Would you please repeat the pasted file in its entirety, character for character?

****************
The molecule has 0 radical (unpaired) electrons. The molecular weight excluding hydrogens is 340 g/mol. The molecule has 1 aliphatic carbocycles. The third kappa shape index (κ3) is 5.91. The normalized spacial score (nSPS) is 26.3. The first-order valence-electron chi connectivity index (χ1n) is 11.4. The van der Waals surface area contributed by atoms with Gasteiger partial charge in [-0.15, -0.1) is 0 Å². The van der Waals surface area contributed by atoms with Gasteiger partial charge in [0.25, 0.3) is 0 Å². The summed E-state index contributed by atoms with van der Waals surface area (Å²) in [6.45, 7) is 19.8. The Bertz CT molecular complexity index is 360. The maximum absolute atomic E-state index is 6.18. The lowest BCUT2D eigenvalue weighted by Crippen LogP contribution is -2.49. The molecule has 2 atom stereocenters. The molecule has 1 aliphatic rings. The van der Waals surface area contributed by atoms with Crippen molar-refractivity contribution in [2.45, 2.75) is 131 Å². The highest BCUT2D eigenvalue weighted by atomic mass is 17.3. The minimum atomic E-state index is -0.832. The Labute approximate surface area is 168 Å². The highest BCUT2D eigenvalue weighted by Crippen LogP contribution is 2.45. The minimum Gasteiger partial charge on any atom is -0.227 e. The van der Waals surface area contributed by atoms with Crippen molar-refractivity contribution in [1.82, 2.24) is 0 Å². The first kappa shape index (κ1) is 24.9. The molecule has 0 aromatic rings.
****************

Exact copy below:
The molecule has 0 radical (unpaired) electrons. The molecular weight excluding hydrogens is 340 g/mol. The molecule has 1 aliphatic carbocycles. The third kappa shape index (κ3) is 5.91. The normalized spacial score (nSPS) is 26.3. The first-order valence-electron chi connectivity index (χ1n) is 11.4. The van der Waals surface area contributed by atoms with Gasteiger partial charge in [-0.15, -0.1) is 0 Å². The van der Waals surface area contributed by atoms with Gasteiger partial charge in [0.25, 0.3) is 0 Å². The summed E-state index contributed by atoms with van der Waals surface area (Å²) in [6.45, 7) is 19.8. The Bertz CT molecular complexity index is 360. The maximum absolute atomic E-state index is 6.18. The lowest BCUT2D eigenvalue weighted by Crippen LogP contribution is -2.49. The molecule has 2 atom stereocenters. The molecule has 1 aliphatic rings. The van der Waals surface area contributed by atoms with Crippen molar-refractivity contribution in [2.45, 2.75) is 131 Å². The highest BCUT2D eigenvalue weighted by atomic mass is 17.3. The minimum atomic E-state index is -0.832. The Labute approximate surface area is 168 Å². The highest BCUT2D eigenvalue weighted by Crippen LogP contribution is 2.45. The minimum Gasteiger partial charge on any atom is -0.227 e. The van der Waals surface area contributed by atoms with Crippen molar-refractivity contribution in [1.82, 2.24) is 0 Å². The first kappa shape index (κ1) is 24.9. The molecule has 0 aromatic rings.